Common Prostate Cancer Emergencies

Most people do not think of prostate cancer as an illness that can result in emergencies. However, there are a few ways prostate cancer could necessitate an urgent trip to the hospital.

Emergency staff rushing patient on gurney in hospital

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Emergency Situations Caused by Prostate Cancer

Prostate cancer is usually a disease that develops and grows over a number of years rather than days or weeks. Consequently, many people don't think of prostate cancer as an illness that can result in emergencies. Unfortunately, as with other cancers, these trips to the emergency for care are all too common. What are some of the most common emergency situations?

Urinary Retention

Because the prostate is situated just below the outlet of the bladder, urinary symptoms are the most common symptoms of an enlarged prostate (whether due to prostate cancer or BPH, benign prostatic hypertrophy).

If the outlet of the bladder becomes completely obstructed by an enlarged prostate, however, then no urine is able to pass from the bladder to the urethra and then out of the body. This results in what is called acute urinary retention.

Untreated Urinary Retention

If this obstruction does not diminish relatively quickly, the bladder will completely fill with urine and can cause extreme abdominal pain.

If it is not relieved for many hours, pressure will build up within the urinary system. This pressure will be transmitted upstream to the kidneys, which can then become infected or damaged (possibly irreversibly). Kidney failure and death can result if the kidneys are not treated appropriately in this situation.

Acute urinary retention is an emergency and a complete inability to urinate should prompt a trip to the emergency room.

Typically, if the obstruction has not been present for long enough to damage the kidneys, the blockage can be relieved by simply placing a catheter into the bladder. Long-term treatment of urinary obstruction is usually accomplished with medication that shrinks the prostate or surgery to remove the tissue causing the blockage.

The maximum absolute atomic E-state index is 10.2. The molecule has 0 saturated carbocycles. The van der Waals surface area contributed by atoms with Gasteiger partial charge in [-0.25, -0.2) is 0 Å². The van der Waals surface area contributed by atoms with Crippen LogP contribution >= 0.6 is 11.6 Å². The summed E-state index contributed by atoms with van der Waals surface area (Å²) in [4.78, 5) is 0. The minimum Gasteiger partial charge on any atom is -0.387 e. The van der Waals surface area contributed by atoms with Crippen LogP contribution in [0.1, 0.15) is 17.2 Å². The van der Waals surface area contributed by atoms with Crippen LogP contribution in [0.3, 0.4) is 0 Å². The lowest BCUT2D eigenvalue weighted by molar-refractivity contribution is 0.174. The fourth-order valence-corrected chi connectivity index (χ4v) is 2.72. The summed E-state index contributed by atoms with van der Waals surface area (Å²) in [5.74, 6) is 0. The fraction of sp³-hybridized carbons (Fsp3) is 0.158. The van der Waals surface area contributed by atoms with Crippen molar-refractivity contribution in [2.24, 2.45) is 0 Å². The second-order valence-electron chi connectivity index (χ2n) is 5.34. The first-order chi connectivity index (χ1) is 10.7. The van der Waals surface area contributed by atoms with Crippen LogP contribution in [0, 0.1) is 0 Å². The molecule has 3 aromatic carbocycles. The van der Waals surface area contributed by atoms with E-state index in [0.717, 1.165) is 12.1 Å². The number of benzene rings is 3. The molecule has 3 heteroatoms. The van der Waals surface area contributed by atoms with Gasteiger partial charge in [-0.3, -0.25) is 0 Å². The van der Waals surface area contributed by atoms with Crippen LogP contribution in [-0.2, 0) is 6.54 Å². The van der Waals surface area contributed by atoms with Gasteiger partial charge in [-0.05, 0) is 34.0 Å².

Spinal Cord Compression

Prostate cancer is known to have a tendency to metastasize (spread) to bone. In particular, the spine is a common place of spread when prostate cancer has moved outside of the pelvis.

One of the primary functions of the human spine is to protect the spinal cord. The spinal cord acts as the main pathway of information from the brain to the rest of the body. Prostate cancer, if it has metastasized to the spine, can cause compression of the spinal cord.

If the cord is compressed for too long (sometimes as little as a few hours), then it can suffer irreversible damage and cause permanent disability.

Most of the symptoms of cord compression are vague and non-specific. Lower back pain, pain shooting down the legs, burning or tingling in the hands or feet, and loss of sensation are common symptoms of cord compression. Additionally, loss of urinary or bowel control can be caused by cord compression.

Spinal cord compression is typically treated with some combination of steroids to reduce swelling, radiation to shrink the tumor, and surgery to remove the tumor.

Bottom Line

A known history of prostate cancer, especially if it has metastasized, should prompt a visit to the emergency room (or at least a call to your physician) if you notice any of these symptoms.

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By Matthew Schmitz, MD
Matthew Schmitz, MD, is a professional radiologist who has worked extensively with prostate cancer patients and their families.